It's Karlie here, with a rather controversial question for you guys.
I know many agents/editors/professionals discourage prologues, saying they tend to be info dumps and most readers skip over them anyway. I agree with this to an extent - I know some writers have a bad habit of just pulling an exciting scene from somewhere in the middle and calling it a prologue, there for no other purpose than to 'hook' the reader.
But...sometimes prologues and prefaces are unavoidable. Take Eragon for instance - there was no way that would have fit in somewhere else in the story, and still done its job. Twilight - the preface was the turning point of the novel; it was the culmination point, and personally I like the way Ms. Meyer used that.
I don't know if anyone out there has seen The Prestige, starring Hugh Jackman and Scarlett Johanssen, but it uses the preface to perfection. (Yes, there can be prefaces in movies). It was so artfully done that when the reasons behind it was revealed - about half-way through the movie - that it was just a jaw-dropping moment. All writers should watch this movie, btw.
So I believe prologues should be used for those two reasons only: To say something that absolutely CANNOT be worked into the body of the story, and to state the theme/turning point of the novel in a way that draws the reader in and works toward an "Aha!" moment later, when it's fully revealed.
What are your opinions about prologues? Readers, do you usually skip them?
Lisa: I don't skip prologue/prefaces (writers are generally too nosy to skip something), but I do tend to skim. So, while I'm not against them as a writing device, it's probably better not to have one if you want readers to enjoy every bit of your novel. Most of the time the prologues people deem necessary are those which tell of a very specific event that happened in the far past (which is why people tend to skip/skim them as it's not current and pressing). Oftentimes, though, I've seen where the retelling of that event could be worked in the rest of the book, and people are less likely to miss out on valuable details of that scene due to skipping or skimming. For example, the event could be told to another character when the topic comes up and questions are asked, it could be in a letter or diary entry the main character finds, a flashback, or your character thinking about the event here and there and little by little filling the readers in on the details about it. That adds a little more mystery too. If you think about it, all of our characters have pasts and it's our job to try to work that past into the story while progressing the plot. One thing I have seen that seemed to be very necessary was the prologue being in someone else's POV. It doesn't have to be in the past for this to work either. This device becomes especially necessary if there is an unreliable narrator.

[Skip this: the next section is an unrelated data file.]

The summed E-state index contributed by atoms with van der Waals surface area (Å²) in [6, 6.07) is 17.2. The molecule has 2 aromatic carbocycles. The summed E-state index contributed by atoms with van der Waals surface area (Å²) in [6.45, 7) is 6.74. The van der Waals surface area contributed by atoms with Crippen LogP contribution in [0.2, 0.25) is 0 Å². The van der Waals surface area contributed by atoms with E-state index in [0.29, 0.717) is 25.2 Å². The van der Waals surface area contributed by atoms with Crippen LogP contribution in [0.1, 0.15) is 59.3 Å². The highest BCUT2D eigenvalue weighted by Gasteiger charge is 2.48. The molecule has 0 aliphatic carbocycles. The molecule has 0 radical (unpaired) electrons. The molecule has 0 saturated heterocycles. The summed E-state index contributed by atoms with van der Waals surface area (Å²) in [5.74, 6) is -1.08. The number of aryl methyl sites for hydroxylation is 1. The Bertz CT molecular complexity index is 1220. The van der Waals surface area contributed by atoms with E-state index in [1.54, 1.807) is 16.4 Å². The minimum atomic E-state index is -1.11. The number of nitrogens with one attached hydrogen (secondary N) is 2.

Caitlin: The first time I heard that most readers skip prologues, I was surprised. What if there's something important in there? So, no, I don't skip prologues. But I still don't think they're a great idea. Like with all "rules" in writing, this is another one you can break but you better have a darn good reason to have a prologue. I've also heard that most prologues just turn into first chapters somewhere along the publishing process anyway, and usually work fine. However, I recently read Chime (good but challenging read, btw) and I think that's what happened with the first chapter. It read much more like a prologue and timing wise it didn't make a lot of sense as a first chapter (but, again, did as a prologue). So I do think it's possible to avoid the prologue to a fault.